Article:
Learning about what is ADHD

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What is ADHD?

ADHD is a term that’s thrown around so frequently these days, we all assume we know what it means. Used to apply to everyone from a kid who misbehaves in school to an adult who has trouble focusing on a single TV or computer screen at a time, ADHD is actually a clinical diagnosis. Learning more about what ADHD is – and isn’t – can help you determine if you or someone you love warrants further testing.



ADHD – Attention Deficit Hyperactivity Disorder

ADHD stands for “attention deficit-hyperactivity disorder.” In common parlance, it’s used interchangeably with ADD, which stands for “attention deficit disorder.” However, this term refers to cases where there’s attention deficit, but no hyperactivity involved.

From a layperson’s point of view, ADHD means the person – often a child — has problems concentrating and paying attention.

Of course, that can be applied to pretty much any child over the course of a typical day. What sets people with ADHD apart is that the area of the brain responsible for clarity, mental focus and activity is actually wired differently. What that means is that even when you try to “settle down,” your mind just doesn’t want to comply. You can tell yourself to relax, focus, and pay attention, but you just can’t make your mind and body comply.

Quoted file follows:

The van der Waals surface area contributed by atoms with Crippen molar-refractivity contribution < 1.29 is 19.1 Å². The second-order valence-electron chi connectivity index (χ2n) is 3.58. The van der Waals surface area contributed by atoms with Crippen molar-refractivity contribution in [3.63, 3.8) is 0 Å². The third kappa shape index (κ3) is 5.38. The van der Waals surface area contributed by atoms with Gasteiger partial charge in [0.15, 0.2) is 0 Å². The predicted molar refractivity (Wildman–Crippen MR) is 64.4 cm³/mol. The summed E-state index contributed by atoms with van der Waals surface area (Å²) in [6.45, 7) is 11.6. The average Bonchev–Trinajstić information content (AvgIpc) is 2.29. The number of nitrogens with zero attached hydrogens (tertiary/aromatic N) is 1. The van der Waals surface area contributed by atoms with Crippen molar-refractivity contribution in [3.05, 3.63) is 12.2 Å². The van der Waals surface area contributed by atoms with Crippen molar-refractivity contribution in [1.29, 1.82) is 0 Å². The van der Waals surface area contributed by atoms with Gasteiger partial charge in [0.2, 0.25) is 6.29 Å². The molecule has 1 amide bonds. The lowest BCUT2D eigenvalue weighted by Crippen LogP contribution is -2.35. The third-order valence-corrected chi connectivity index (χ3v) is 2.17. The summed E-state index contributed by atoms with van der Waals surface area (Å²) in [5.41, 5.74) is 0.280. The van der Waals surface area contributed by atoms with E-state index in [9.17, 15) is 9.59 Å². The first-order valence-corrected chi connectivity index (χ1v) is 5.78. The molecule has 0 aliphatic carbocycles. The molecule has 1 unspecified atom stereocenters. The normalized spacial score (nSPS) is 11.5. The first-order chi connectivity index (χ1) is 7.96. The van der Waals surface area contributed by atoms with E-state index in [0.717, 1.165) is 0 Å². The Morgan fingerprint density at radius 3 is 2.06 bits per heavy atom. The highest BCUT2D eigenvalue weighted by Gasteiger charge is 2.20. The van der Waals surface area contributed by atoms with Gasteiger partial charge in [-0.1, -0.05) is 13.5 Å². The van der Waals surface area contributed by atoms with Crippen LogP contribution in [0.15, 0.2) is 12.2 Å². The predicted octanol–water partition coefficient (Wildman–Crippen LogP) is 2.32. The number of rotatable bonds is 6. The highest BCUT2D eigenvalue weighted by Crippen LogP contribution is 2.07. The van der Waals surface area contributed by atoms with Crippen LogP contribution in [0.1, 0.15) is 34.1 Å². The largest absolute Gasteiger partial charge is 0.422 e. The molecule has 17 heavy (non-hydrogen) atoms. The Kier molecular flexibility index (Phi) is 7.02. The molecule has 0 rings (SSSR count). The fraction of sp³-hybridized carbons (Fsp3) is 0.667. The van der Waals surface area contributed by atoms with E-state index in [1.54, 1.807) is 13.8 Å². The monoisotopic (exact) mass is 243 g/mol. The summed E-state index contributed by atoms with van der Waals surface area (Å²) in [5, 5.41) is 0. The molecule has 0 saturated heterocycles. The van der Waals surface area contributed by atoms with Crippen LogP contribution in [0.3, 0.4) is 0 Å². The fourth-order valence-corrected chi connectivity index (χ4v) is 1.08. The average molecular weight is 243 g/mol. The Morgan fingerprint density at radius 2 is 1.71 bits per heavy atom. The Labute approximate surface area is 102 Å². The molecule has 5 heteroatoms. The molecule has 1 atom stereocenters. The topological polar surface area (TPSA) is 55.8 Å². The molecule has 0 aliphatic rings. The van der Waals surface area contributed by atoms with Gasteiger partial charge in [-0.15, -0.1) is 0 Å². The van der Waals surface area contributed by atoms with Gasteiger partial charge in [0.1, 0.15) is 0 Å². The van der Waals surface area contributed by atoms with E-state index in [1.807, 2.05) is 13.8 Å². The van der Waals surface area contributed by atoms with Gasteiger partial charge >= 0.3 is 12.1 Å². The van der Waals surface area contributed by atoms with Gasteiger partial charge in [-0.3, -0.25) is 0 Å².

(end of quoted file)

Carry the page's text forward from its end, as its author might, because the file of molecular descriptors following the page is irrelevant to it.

So from an outsider’s perspective, how do you tell if your child is just suffering from normal “wigglies,” or really has ADHD? Let’s take a look more closely.


Signs and Symptoms of ADHD

There are three main components of ADHD: hyperactivity, inattention and impulsivity. Each has similar symptoms but they can be distinguished enough to determine if your child has one, two or all of the components.



Signs of hyperactivity include:

  • difficulty sitting still, frequent fidgeting and squirming uncontrollably
  • the inability to stay seated, even when they’re instructed to stay still
  • inappropriate behavior like climbing or playing at inappropriate times, or on inappropriate objects like chairs or desks
  • problems playing quietly when requested
  • incessant talking even when instructed to be quiet



Signs of inattention include:

  • trouble staying on task for even short periods of time
  • lack of attention when you are speaking to them
  • issues with staying organized at school, work and home
  • forgetfulness regarding assignments, requests, chores, homework, etc.
  • easy distractability when performing a task



Signs of impulsivity include:

  • difficulty waiting in line
  • blurting out of answers in class or in meetings even when not called on
  • constant interruption of conversations


If you or your child has exhibited any of these signs, the next step is testing. A professional assessment can give you more insight into the condition, with regards to possible treatment and management.